Need to know – Thunderbolt I/O

Yesterday, Apple unveiled its new MacBook Pro range with superfast Thunderbolt connectivity. But what is that exactly?

It used to be called Intel Light Peak

Intel has a habit of coming up for great names while developing things, then changing them to something rubbish when it releases them. No change here. If Thunderbolt and Light Peak were superheroes, we’d put our money on Light Peak in a fight.

It’s fast

How fast, you ask? Imagine having enough MP3s to play back-to-back for a whole year. With Thunderbolt, you could back those up on an external drive in 10 minutes. How does a feature-length HD movie in 30 seconds sound? That’s the power of 10Gbps transfers.

It cuts both ways

Thunderbolt can send and receive data at the same time. So there’s no slowdown when you’re moving files in both directions. If you wanted to send a freshly ripped Blu-ray one way, and retrieve one you’d sent last week, you’re still looking at less than 30 seconds.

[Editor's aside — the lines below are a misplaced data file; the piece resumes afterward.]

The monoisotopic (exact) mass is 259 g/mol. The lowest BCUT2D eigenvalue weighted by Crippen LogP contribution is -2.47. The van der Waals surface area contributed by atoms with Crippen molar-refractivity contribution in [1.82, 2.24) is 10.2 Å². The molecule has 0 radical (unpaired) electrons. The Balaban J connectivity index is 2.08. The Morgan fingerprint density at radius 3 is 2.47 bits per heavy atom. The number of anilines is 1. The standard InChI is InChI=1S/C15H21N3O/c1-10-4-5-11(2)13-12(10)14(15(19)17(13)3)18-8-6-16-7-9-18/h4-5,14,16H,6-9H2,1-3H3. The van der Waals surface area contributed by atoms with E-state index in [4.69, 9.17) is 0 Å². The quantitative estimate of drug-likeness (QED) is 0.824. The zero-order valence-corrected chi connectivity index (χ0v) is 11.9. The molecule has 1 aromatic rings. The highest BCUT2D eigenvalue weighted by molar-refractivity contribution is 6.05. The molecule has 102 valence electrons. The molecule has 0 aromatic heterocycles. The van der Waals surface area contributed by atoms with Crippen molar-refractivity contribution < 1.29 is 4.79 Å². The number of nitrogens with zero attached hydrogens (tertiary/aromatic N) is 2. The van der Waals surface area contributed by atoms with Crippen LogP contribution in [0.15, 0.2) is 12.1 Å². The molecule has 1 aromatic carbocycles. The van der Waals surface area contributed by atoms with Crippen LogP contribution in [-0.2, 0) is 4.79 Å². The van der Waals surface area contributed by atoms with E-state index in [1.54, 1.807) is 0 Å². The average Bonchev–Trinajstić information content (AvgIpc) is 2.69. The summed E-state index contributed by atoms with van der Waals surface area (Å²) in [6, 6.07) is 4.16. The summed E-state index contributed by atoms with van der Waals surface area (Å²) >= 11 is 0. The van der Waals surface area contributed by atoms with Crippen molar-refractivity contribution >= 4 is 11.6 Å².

It works with light. Or not

Optical cables have long been used for high-speed connections, and Thunderbolt’s no exception. But it can also work over good old-fashioned copper so that a power signal can be bussed out to spin your external drive, for instance.

Apple’s first out of the gate

The new MacBook Pros are the first commercial hardware to get Thunderbolt connectivity, but both Apple and Intel expect to see it become widely adopted by other manufacturers soon. That would make it the next USB.

It’s easy

Like USB, both ends of the cable look the same. Unlike USB, this means you’ll be able to daisy-chain a number of different devices. It’s also cross-compatible with existing DisplayPort kit. It supports the PCI Express protocol, too.

Lag out

One of the problems with current connections, particularly with video and audio applications, is lag – a slight delay in signal transfer that’s fiddly to correct. The ultra-low latency of Thunderbolt puts paid to that. Oh, no, we’ve started talking about latency. We’d better go…

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